Thursday, January 08, 2009


If you've seen The Fountain, chances are you either found it a work of genius or, like I did, an interesting failure. It's a love story between a man, a woman, and a tree; with the characters somehow living three separate lifetimes: past, present, and future. Darren Aronofsky has indicated that only the present-day storyline might be real; the past story is the book that Rachel Weisz' character is writing, and the future might be a fantasy or some kind of astral projection. But of course it's one of those films that's open-ended enough to have room for different theories on it.

I personally found it intriguing but ultimately disappointing, until my brilliant wife rescued it for me with a completely different take on the story. She watched it and saw a single timeline with the same characters over hundreds of years. Which is slightly wackier, but as it turns out I like her version better. Aronofsky's version, a letdown. Faith Fennessey's version, one of the greatest sci-fi films I've ever seen.

If you'll be so kind as to follow me to the comments section, I'll break it down and you can see if you agree. (Spoilers ahead. But go ahead and read it, it's not like I can stop you. Ruin the movie for yourself if you want, tough guy.)


Kevie said...

Faith watched the film and saw it in no uncertain terms as a linear timeline concerning the same characters. Izzy actually was Queen Isabella in the past, Tommy the scientist had once been Tomas the conquistador. He returned to Spain with the sap from the Tree of Life, and they married, fled Spain, and shared hundreds of years of life together. (You have to admit, it's quite a coincidence that Weisz' character writes herself as Queen Isabella, and she just happens to be named Izzy.)

But why is there no mention of their shared past in the present day? Here's where it gets interesting: these characters have lived five hundred years since then. Lifetimes. Their past in Spain is like a distantly-remembered dream. Like something you heard about that happened to somebody else. They don't identify as those people anymore, only their love is the same. In the hospital, Hugh Jackman is inspired to use the Guatemalan sample because of a light pattern he sees that looks like the nebula. But it's at best a subconscious reminder of his visit to the Garden of Eden. At this point, in his life as a research scientist, he's scoured the globe for botanical substances that might bring Izzy a cure. The Guatemalan connection just doesn't fire on a conscious level. He's let go of that identity. And, crucially, he's failed to learn the lesson of immortality.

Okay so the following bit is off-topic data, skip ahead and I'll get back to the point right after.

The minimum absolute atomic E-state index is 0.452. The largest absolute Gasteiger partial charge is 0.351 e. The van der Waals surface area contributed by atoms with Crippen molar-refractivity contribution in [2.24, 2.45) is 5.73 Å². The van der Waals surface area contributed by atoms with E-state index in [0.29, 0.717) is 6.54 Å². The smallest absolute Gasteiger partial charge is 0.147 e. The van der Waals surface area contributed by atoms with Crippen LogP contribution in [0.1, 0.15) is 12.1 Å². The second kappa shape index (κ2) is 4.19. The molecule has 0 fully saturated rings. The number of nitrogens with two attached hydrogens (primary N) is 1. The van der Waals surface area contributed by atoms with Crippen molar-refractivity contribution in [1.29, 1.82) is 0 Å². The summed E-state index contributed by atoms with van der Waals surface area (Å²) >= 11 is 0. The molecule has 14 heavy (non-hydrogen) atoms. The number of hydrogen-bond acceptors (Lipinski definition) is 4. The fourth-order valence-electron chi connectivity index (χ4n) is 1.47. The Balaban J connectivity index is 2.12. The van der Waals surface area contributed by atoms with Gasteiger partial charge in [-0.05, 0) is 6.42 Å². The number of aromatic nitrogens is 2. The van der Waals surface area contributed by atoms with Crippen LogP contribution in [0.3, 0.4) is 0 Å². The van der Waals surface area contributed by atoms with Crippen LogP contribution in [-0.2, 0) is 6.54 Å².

Izzy, on the other hand, has spent the centuries coming to the awareness that the road to eternal life is through death. And as that realization sinks in, her tumor appears. Because she's ready to go, and she knows it's right and it's appropriate. That's why she's so magical-seeming to the Ellen Burstyn character. Only someone who's tasted immortality and found it meaningless can be truly, joyfully at peace with death.

Tommy, however, is still stuck in the mindset of conquering death. Her cancer catches him flat-footed. The reason he's so insistent, so maniacal that she can't die is because they've already lived for centuries as immortals. It makes no sense to him that she has cancer. Not unless she wills it, which in a way she does, but he doesn't get that. When the Guatemalan tree sample makes the research monkey young again, Tommy shows no interest because after all, he and Izzy already drank from the fountain of youth. Achieving eternal youth isn't the problem, he just needs to cure the goddamn cancer.

Izzy writes the book because she recognizes that her life is at an end and wants to record their story, and leave him with an opportunity to revisit it and thereby learn what he's failed to learn so far. When Izzy dies, Tommy begins the practice of tattooing a ring on his body each year, precisely because he knows he might start to lose touch with his present identity, and he wants to remember. He spends the next five hundred years in a state of single-minded focus on how to reconnect with Izzy. He trains his consciousness through meditation. Perhaps as a scientist he helps perfect the technology that lets him travel through space in perfect homeostasis with the tree that keeps him alive. The tree that he planted on Izzy's grave, the one he believes to harbor a part of Izzy's consciousness. He knows that she believed her soul would travel to the Xebulba nebula, and that's good enough for him.
So why is Tomas the conquistador shown to have died in the garden in the Mayan temple? As future- ("Major") Tom's rendezvous with the nebula approaches, he astrally revisits the crucial chapters of his life while in meditation. For the first time he puts the whole picture together. He starts to understand what Izzy understood. It terrifies him and he rages against it, but eventually he surrenders to it. He astrally projects to his meeting with the Mayan priest, who recognizes him as a being of light. He finally pens the last chapter of her book "The Fountain", and as an expression of his newfound insight, he allows the story to end with Tomas dying in the manner of the myth of First Father. He then goes to his death willingly, finally at peace.

faith said...

You forgot the whole part about the "Awe of Death"

Leland Purvis said...

Elizabeth and I just rented this a couple weeks ago. Very interesting take, Faith. In fact, it may save the movie for me.

Kevie said...

Wow Leland, way to be Johnny on the spot! Thank you for making it worthwhile that I wrote this whole thing up.

Here's the quote she's referring to in the earlier comment: You'll remember that they use the line "Death is the road to awe." Her variation on it was: "The way to eternal life is to be in awe of death."